[IMGCAP(1)]Having played golf once in my life during my days at Ft. Bragg, N.C., I’m not exactly an avid golfer. But as two golf courses in North Carolina discovered last month, it’s getting tougher for them to successfully claim a charitable contribution deduction for a conservation easement.
In Atkinson et al. v. Commissioner of Internal Revenue, T.C. Memo 2015-236, the Tax Court found that the two courses in St. James Plantation, N.C., did not qualify for the deduction. A conservation easement is basically the granting of a qualified interest in real property to a qualified organization to be used exclusively for conservation purposes. Its deductibility is governed by Code section 170(h). The petitioners in the case were the members of the Members Club, and the tax matters partner of the Reserve Club.
The taxpayers in this case argued that the contributions satisfied the requirements of section 170(h)(4)(A)(ii) in that the contributions were made “for the protection of a relatively natural habitat of fish, wildlife, or plants, or similar ecosystem, and (iii) in that they were made for the preservation of open space (including farmland and forest land) where such preservation is for the scenic enjoyment of the general public, or pursuant to a clearly delineated Federal, State, or local governmental conservation policy, and will yield a significant public benefit.”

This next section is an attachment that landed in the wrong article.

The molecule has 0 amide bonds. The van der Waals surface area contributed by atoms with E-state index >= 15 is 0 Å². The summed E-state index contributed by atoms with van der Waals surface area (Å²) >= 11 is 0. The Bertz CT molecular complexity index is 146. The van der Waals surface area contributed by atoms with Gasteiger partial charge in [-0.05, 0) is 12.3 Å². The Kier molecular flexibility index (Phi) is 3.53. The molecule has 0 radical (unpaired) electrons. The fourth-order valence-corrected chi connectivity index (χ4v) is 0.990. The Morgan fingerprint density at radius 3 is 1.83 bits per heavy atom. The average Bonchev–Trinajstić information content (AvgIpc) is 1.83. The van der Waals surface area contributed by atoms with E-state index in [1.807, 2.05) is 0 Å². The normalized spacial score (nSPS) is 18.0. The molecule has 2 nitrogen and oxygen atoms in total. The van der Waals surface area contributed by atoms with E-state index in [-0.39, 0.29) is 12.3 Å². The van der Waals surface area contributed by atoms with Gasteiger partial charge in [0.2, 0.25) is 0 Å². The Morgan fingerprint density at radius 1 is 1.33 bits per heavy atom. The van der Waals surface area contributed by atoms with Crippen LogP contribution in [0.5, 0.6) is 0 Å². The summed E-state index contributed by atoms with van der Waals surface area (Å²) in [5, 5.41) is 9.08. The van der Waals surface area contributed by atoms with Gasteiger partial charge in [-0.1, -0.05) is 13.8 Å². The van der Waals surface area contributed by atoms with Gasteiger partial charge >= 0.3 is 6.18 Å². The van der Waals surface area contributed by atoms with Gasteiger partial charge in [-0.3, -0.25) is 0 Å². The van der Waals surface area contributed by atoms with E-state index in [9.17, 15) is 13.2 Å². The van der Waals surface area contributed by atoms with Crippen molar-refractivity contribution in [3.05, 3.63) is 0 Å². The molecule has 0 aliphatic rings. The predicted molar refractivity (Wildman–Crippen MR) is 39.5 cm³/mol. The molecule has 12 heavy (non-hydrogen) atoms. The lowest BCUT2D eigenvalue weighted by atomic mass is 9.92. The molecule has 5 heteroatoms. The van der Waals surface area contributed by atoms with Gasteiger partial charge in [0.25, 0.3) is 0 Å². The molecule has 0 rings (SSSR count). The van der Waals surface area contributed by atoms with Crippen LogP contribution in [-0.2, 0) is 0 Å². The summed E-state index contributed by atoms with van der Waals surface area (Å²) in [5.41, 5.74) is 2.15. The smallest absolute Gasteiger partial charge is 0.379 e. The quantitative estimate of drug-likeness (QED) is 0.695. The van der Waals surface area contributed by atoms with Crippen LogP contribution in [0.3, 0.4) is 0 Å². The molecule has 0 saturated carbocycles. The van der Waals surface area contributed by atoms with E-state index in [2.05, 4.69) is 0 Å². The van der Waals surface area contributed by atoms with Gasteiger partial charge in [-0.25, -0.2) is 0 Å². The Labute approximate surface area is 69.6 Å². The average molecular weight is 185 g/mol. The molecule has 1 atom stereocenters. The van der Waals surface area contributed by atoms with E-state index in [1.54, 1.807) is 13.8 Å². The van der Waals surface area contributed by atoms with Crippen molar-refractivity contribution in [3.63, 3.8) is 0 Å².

Although the IRS has lost a number of conservation easement cases regarding golf courses, it didn’t lose here. Both parties presented expert testimony as to whether the easement satisfied the requirements under section 170(h). The court found that neither of the golf clubs’ two claimed easements areas existed for the scenic enjoyment of the general public or yielded a significant public benefit.
“The public may be able to drive into St. James Plantation, but guards at the three gate houses control access to the development,” the court observed. In fact, it said, the record is “devoid of any evidence that the public has even visual access.”
The court concluded that the petitioners had failed to satisfy the requirements of section 170(h) and therefore are not entitled to deductions for qualified conservation contributions. However, it found them not liable for the accuracy-related penalties or gross valuation misstatement penalties.
I recently received a “teaser” email asking me if I could name the presidents of some of the largest corporations and banks in 1923. I couldn’t name any, but the upshot was that every one of them died insane or penniless, or after being released from prison. In the same year, the PGA championship was won by Gene Sarazen, who played golf until he was 92, and died in 1999 at the age of 97. He was financially secure at the time of his death.
The moral, according to the email, is “Forget work – play golf.”
While you may not get a share of a conservation easement contribution deduction, at least the health benefits may make you less reliant on medical care under the ACA.